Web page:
February 10, 2019

Statute of Limitation for an Environmental Legal Action Is Ten Years; Elkhart Foundry & Machine Co.

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In 2009, the Indiana Supreme Court held that an Environmental Legal Action (ELA) was subject to a six-year statute of limitations. But in 2011, the legislature passed a statute which arguably extended the statute of limitations to 10 years. The question in this case was whether the new statute was a statute of limitations or a cap on the recoverable damages.

The Foundry operated an iron foundry on a site in Elkhart, but went out of business in 2004. In 2007, the Foundry dissolved and one of its creditors took ownership of the site.

That same year, Elkhart began looking into purchasing the site and learned that it was contaminated. The City eventually purchased and remediated the site.

The City filed an ELA against the Foundry in 2016. The Foundry moved for summary judgment, arguing that the ELA was time-barred. The trial court disagreed with the Foundry.

The new statute (IC § 34-11-2-11.5) provided that the plaintiff in an ELA can seek to recover “[t]he costs incurred not more than ten (10) years before the date the action is brought, even if the person or any other person also incurred costs more than ten (10) years before the date the action is brought.” The Foundry argued that this language limited the damages recoverable in an ELA and was not a statute of limitations. In making this argument, the Foundry relied on a recent decision from the Indiana Court of Appeals.

The Foundry relies heavily on this Court’s 2016 decision in Schuchman/Samberg Investments, Inc. v. Hoosier Penn Oil Co., 58 N.E.3d 241 (Ind. Ct. App. 2016), trans. denied. There, the panel held that a plaintiff’s ELA “seeking recovery of costs incurred to remediate its own property . . . is subject to the six-year statute of limitation set forth in I.C. § 34-11-2-7.” Id. at 250. On its way to that holding, the panel noted its belief that Section 34-11-2-11.5 is not a statute of limitation. Specifically, the panel suggested that the statute “says nothing of the time frame within which an ELA claim must be brought or the events that trigger the running of that period. Instead, it imposes a limitation on the types of damages recoverable in an ELA claim in the form of a ten-year look-back period.” Id. at 246 n.5.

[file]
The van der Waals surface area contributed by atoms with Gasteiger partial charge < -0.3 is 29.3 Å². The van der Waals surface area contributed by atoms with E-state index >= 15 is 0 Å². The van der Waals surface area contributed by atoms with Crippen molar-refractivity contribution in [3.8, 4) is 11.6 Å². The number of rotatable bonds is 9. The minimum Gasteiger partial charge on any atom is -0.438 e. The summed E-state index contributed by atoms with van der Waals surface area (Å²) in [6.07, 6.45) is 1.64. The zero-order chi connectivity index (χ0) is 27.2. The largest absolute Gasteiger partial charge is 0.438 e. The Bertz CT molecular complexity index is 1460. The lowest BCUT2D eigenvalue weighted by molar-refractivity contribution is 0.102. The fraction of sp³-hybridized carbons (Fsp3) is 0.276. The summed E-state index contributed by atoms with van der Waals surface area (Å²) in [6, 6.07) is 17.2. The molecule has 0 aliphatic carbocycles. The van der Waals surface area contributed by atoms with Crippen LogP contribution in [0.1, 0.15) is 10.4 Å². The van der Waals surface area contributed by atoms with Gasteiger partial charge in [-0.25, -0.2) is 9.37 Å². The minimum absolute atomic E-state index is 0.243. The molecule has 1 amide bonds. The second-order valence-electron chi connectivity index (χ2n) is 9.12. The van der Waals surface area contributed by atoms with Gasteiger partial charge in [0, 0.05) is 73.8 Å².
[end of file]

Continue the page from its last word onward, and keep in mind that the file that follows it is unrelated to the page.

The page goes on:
The problem with the Foundry’s reliance on the footnote in Schuchman/Samberg Investments is that, as the panel in that case acknowledged, Section 34-11-2-11.5 was “inapplicable” to the ELA at issue because the lawsuit was filed in 2009, two years before the enactment of the statute. Id. As such, the footnote was dicta and therefore nonprecedential.

Moreover, this panel disagreed. It found that the statute “plainly says something about ‘the time frame within which an ELA claim must be brought’ and ‘the events that trigger the running of that period.’” And the Court found it notable that the statute was housed in Indiana Code chapter 34-11-2, which is titled “Specific Statutes of Limitations.”

We are aware that these headings “are not part of the law and may be altered by the lawful compilers,” Ind. Code § 1-1-1-5(f), but we are also aware that the legislature often omits headings altogether, so its inclusion of headings here is worth noting. In any event, even if we disregard the headings the legislature gave to Article 34-11 and Chapter 34-11-2, the fact that Section 34-11-2-11.5 was placed in Chapter 34-11-2, alongside numerous statutes of limitation, tells us that the legislature intended Section 34-11-2-11.5 to be read as a statute of limitation.

Thus, the City timely brought the ELA, and the trial court correctly denied the Foundry’s motion for summary judgment.

Lessons:

  1. The statute of limitations for an Environmental Legal Action is ten years.
  2. When the legislature includes a heading in a chapter of the Indiana Code, then its inclusion is worth noting when construing statutes in that chapter.
  3. A statute may be interpreted based on the other statutes with which it is placed.